The Original ‘Let It Be’ Director Doesn’t Think Peter Jackson’s ‘The Beatles: Get Back’ Erases His 1970 Film

When Michael Lindsay-Hogg entered Twickenham Studios in January 1969, he was ready to film The Beatles recording their new album, Let It Be. However, he had no idea what was going to happen. The band was already under intense pressure to produce new material for a proposed concert TV special that no one except Paul McCartney and John Lennon wanted. There were definitely some good and bad days, and Lindsay-Hogg captured it all, even George Harrison’s brief departure from the band. 

Over the decades, Lindsay-Hogg’s film has become shrouded in myth and misconception. Many believe Let It Be shows nothing but The Beatles breaking up. Even certain members of the band came to resent it. Ringo Starr calls it “joyless” while George said it “aggravated” him. Lindsay-Hogg is proud of Let It Be, though. He doesn’t think Peter Jackson’s The Beatles: Get Back is erasing his work whatsoever. “They’re totally different films,” he said. “They’re not competitors.”

The Beatles performing on the rooftop of Apple Headquarters, 1969.
The Beatles | Apple Corps Ltd.

Michael Lindsay-Hogg doesn’t think Peter Jackson’s ‘The Beatles: Get Back’ is erasing his ‘Let It Be’

During a recent interview with Rolling Stone, Lindsay-Hogg said he didn’t think that Peter Jackson’s highly anticipated upcoming three-part documentary, The Beatles: Get Back, would erase his 1970 film Let It Be

“The original thing exists,” Lindsay-Hogg said. “And I know what I think of the original thing.” The director has consistently defended his film. Some fans believe that he only chose to show the worst of the band, thus spurring on the myth that The Beatles broke up during Let It Be. The Beatles also released the album the year they broke up. However, the band recorded Let It Be before Abbey Road.

“I always wanted it to be a clear look at the Beatles because I had no agenda,” Lindsay-Hogg continued. “I like Let It Be. And I always thought, for a variety of reasons which weren’t its fault, it was positioned badly in the world of rock & roll documentaries, and even Beatles lore.”

Still, the director is just happy that his 60 hours of unseen tape is finally getting to see the light of day. “I think they were expecting me to in English parlance, throw a wobbly,” Lindsay-Hoggs said. “I said, that would be great. Because I didn’t want to do it again. I did mine. I’ve seen those 56 hours [of footage] years ago. I love Peter’s work. And so I thought, if it’s going to go into any hands, he’s imaginative, and he’s tough, and, I learned, he loves the Beatles.

“I had to cut out certain things, which I always hoped would come to light again. Now he’s going to release six hours versus an hour and a half. There was no way that we’d have had six hours of Beatles in 1970 as a movie!”

RELATED: Peter Jackson’s ‘The Beatles: Get Back’ Will Show an Ostracized George Harrison

Lindsay-Hogg will continue to defend ‘Let It Be’

Let It Be might have been joyless to some, but Lindsay-Hogg knows what he captured in those tapes. At least he didn’t put in George’s resignation, which will appear in Jackson’s documentary. So, Ringo’s past comments about the film don’t bother him.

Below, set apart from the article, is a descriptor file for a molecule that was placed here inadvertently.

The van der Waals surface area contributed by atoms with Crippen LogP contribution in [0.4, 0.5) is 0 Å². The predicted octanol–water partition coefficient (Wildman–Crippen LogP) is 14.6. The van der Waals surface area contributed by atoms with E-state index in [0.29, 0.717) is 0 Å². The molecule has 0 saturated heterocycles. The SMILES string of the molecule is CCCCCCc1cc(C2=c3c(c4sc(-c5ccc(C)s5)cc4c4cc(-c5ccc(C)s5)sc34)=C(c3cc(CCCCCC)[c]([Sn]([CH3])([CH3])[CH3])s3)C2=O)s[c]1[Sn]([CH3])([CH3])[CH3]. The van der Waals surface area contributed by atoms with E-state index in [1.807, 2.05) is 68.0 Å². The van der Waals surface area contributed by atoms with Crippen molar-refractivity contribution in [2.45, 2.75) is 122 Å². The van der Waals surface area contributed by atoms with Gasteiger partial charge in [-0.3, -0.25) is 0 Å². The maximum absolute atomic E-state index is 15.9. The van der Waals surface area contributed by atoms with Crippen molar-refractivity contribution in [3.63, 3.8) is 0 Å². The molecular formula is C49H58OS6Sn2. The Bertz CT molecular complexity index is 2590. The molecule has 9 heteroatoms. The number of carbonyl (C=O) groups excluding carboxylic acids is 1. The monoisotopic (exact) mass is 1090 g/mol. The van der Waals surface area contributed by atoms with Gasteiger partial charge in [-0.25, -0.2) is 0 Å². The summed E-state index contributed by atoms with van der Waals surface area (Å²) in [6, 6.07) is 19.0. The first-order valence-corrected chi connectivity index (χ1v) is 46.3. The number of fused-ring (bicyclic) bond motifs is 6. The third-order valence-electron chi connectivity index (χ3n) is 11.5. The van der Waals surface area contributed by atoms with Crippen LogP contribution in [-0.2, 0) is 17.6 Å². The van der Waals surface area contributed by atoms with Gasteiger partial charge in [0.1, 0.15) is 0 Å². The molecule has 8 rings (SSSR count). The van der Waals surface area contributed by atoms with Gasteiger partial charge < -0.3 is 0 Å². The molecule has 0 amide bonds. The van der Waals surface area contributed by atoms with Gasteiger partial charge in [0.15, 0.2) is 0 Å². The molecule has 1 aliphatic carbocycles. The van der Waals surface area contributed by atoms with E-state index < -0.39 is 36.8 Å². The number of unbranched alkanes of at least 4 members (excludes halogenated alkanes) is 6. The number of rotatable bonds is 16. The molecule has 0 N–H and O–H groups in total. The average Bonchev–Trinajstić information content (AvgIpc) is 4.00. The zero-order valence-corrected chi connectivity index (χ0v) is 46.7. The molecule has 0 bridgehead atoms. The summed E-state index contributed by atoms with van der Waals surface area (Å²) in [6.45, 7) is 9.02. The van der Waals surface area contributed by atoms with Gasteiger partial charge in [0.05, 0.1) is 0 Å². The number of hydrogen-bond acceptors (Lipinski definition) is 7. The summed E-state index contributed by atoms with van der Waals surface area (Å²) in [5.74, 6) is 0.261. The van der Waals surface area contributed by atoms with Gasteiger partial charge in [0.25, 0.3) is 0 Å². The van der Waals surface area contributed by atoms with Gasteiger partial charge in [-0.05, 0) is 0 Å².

“Personally, I don’t care. That’s his opinion,” Lindsay-Hogg explained. “And we all have them. I mean, the polite version is everybody’s got elbows and everybody’s got opinions. I like Ringo. And I don’t think he’s seen the movie for 50 years.

“And I think, if you haven’t seen the movie in a long time, and you may not have the best memory in the world, all that kind of gets mixed up in your brain about what it was like. Because when I saw it last, I’m thinking, ‘What is he talking about?’ In fact, there’s great joy and connection and collaboration, and good times and jokes and affection in Let It Be. It ends with the concert on the roof, which is the first time they played together in public for three years, when they are magical. And they’re having such a good time.

“They realize, wow, we’ve been missing this. And through much of the picture, they’re happy and they’re trying to work things out. You don’t always have a smile on your face when you’re trying to work something out. You’re thinking. So I just don’t think he’s seen it for a long time.”

Lindsay-Hogg hopes to re-release ‘Let It Be’

There was tension between The Beatles. Lindsay-Hogg saw it clear as day. Now, Jackson is saying that his documentary will show a different side of the band. So, Rolling Stone asked Lindsay-Hogg which was the full story.

“Well, it’s like talking about any family: both,” Lindsay-Hogg said. “Both are true. If it was Tuesday, they might not be getting on that well. They might be frustrated by the work. They might be frustrated by what was going on at home. George might be frustrated by the fact that he wasn’t getting his due, as he thought … But also, they were there to work for the most part. These are human beings living their lives, good days and bad days … Peter has a bigger canvas, so he’s going to paint a bigger picture.”

The director hopes that Apple re-releases Let It Be one day so that fans can understand the differences between the film and the documentary. Either way, we’ll be seeing six more hours of Lindsay-Hoggs’ tapes than we thought possible. Hopefully, it dispels more than one myth that has circulated amongst Beatle fans for decades.

RELATED: Tom Petty Had an Interesting Theory on Why People Called George Harrison the ‘Quiet Beatle’